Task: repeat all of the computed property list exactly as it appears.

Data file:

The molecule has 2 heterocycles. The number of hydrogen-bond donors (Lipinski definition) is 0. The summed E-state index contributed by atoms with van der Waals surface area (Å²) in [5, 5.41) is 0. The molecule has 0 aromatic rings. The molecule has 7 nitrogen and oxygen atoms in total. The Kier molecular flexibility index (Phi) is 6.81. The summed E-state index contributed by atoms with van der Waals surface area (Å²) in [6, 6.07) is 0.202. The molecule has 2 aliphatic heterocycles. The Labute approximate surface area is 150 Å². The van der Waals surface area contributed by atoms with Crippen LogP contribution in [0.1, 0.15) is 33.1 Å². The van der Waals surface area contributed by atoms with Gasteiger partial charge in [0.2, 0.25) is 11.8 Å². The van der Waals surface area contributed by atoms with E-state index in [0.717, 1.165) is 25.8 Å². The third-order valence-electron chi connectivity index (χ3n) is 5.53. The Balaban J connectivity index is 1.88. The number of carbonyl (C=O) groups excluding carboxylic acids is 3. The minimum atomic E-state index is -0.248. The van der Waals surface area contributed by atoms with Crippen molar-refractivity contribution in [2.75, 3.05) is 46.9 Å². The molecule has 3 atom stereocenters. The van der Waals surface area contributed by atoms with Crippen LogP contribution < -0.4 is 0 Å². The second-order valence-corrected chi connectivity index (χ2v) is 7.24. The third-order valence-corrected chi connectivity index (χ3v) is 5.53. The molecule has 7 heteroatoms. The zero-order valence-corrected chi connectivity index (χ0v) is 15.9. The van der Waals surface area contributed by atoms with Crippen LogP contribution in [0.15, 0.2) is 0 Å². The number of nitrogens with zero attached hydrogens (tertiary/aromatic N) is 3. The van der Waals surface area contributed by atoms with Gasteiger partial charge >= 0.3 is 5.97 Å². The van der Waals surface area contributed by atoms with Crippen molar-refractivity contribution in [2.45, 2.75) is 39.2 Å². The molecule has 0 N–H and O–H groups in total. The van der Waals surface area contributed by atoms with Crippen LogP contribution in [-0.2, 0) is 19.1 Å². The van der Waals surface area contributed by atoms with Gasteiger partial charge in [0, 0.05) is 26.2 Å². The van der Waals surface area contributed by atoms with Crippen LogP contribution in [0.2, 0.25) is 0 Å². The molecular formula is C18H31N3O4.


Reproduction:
The molecule has 2 heterocycles. The number of hydrogen-bond donors (Lipinski definition) is 0. The summed E-state index contributed by atoms with van der Waals surface area (Å²) in [5, 5.41) is 0. The molecule has 0 aromatic rings. The molecule has 7 nitrogen and oxygen atoms in total. The Kier molecular flexibility index (Phi) is 6.81. The summed E-state index contributed by atoms with van der Waals surface area (Å²) in [6, 6.07) is 0.202. The molecule has 2 aliphatic heterocycles. The Labute approximate surface area is 150 Å². The van der Waals surface area contributed by atoms with Crippen LogP contribution in [0.1, 0.15) is 33.1 Å². The van der Waals surface area contributed by atoms with Gasteiger partial charge in [0.2, 0.25) is 11.8 Å². The van der Waals surface area contributed by atoms with E-state index in [0.717, 1.165) is 25.8 Å². The third-order valence-electron chi connectivity index (χ3n) is 5.53. The Balaban J connectivity index is 1.88. The number of carbonyl (C=O) groups excluding carboxylic acids is 3. The minimum atomic E-state index is -0.248. The van der Waals surface area contributed by atoms with Crippen molar-refractivity contribution in [2.75, 3.05) is 46.9 Å². The molecule has 3 atom stereocenters. The van der Waals surface area contributed by atoms with Crippen LogP contribution < -0.4 is 0 Å². The second-order valence-corrected chi connectivity index (χ2v) is 7.24. The third-order valence-corrected chi connectivity index (χ3v) is 5.53. The molecule has 7 heteroatoms. The zero-order valence-corrected chi connectivity index (χ0v) is 15.9. The van der Waals surface area contributed by atoms with Crippen LogP contribution in [0.15, 0.2) is 0 Å². The number of nitrogens with zero attached hydrogens (tertiary/aromatic N) is 3. The van der Waals surface area contributed by atoms with Gasteiger partial charge >= 0.3 is 5.97 Å². The van der Waals surface area contributed by atoms with Crippen molar-refractivity contribution in [2.45, 2.75) is 39.2 Å². The molecule has 0 N–H and O–H groups in total. The van der Waals surface area contributed by atoms with Crippen LogP contribution in [-0.2, 0) is 19.1 Å². The van der Waals surface area contributed by atoms with Gasteiger partial charge in [0, 0.05) is 26.2 Å². The van der Waals surface area contributed by atoms with Crippen LogP contribution in [0.2, 0.25) is 0 Å². The molecular formula is C18H31N3O4.